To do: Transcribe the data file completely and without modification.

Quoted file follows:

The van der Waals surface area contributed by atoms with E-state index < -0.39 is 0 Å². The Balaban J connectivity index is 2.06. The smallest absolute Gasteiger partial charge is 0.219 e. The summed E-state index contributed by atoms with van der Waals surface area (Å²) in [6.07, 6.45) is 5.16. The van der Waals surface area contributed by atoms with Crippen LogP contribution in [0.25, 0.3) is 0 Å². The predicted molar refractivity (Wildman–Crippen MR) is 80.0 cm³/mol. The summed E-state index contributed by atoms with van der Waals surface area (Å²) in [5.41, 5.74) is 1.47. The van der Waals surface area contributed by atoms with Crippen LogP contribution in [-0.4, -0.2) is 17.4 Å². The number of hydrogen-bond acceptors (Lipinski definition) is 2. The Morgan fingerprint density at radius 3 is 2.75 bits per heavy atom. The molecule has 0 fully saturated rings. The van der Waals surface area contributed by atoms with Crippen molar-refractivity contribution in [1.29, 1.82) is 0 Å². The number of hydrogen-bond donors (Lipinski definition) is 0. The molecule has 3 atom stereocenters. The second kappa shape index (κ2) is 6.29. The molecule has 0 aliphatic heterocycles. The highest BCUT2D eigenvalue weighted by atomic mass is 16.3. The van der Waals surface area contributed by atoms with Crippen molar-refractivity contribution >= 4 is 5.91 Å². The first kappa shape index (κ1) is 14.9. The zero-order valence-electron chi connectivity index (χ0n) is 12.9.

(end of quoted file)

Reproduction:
The van der Waals surface area contributed by atoms with E-state index < -0.39 is 0 Å². The Balaban J connectivity index is 2.06. The smallest absolute Gasteiger partial charge is 0.219 e. The summed E-state index contributed by atoms with van der Waals surface area (Å²) in [6.07, 6.45) is 5.16. The van der Waals surface area contributed by atoms with Crippen LogP contribution in [0.25, 0.3) is 0 Å². The predicted molar refractivity (Wildman–Crippen MR) is 80.0 cm³/mol. The summed E-state index contributed by atoms with van der Waals surface area (Å²) in [5.41, 5.74) is 1.47. The van der Waals surface area contributed by atoms with Crippen LogP contribution in [-0.4, -0.2) is 17.4 Å². The number of hydrogen-bond acceptors (Lipinski definition) is 2. The Morgan fingerprint density at radius 3 is 2.75 bits per heavy atom. The molecule has 0 fully saturated rings. The van der Waals surface area contributed by atoms with Crippen molar-refractivity contribution in [1.29, 1.82) is 0 Å². The number of hydrogen-bond donors (Lipinski definition) is 0. The molecule has 3 atom stereocenters. The second kappa shape index (κ2) is 6.29. The molecule has 0 aliphatic heterocycles. The highest BCUT2D eigenvalue weighted by atomic mass is 16.3. The van der Waals surface area contributed by atoms with Crippen molar-refractivity contribution >= 4 is 5.91 Å². The first kappa shape index (κ1) is 14.9. The zero-order valence-electron chi connectivity index (χ0n) is 12.9.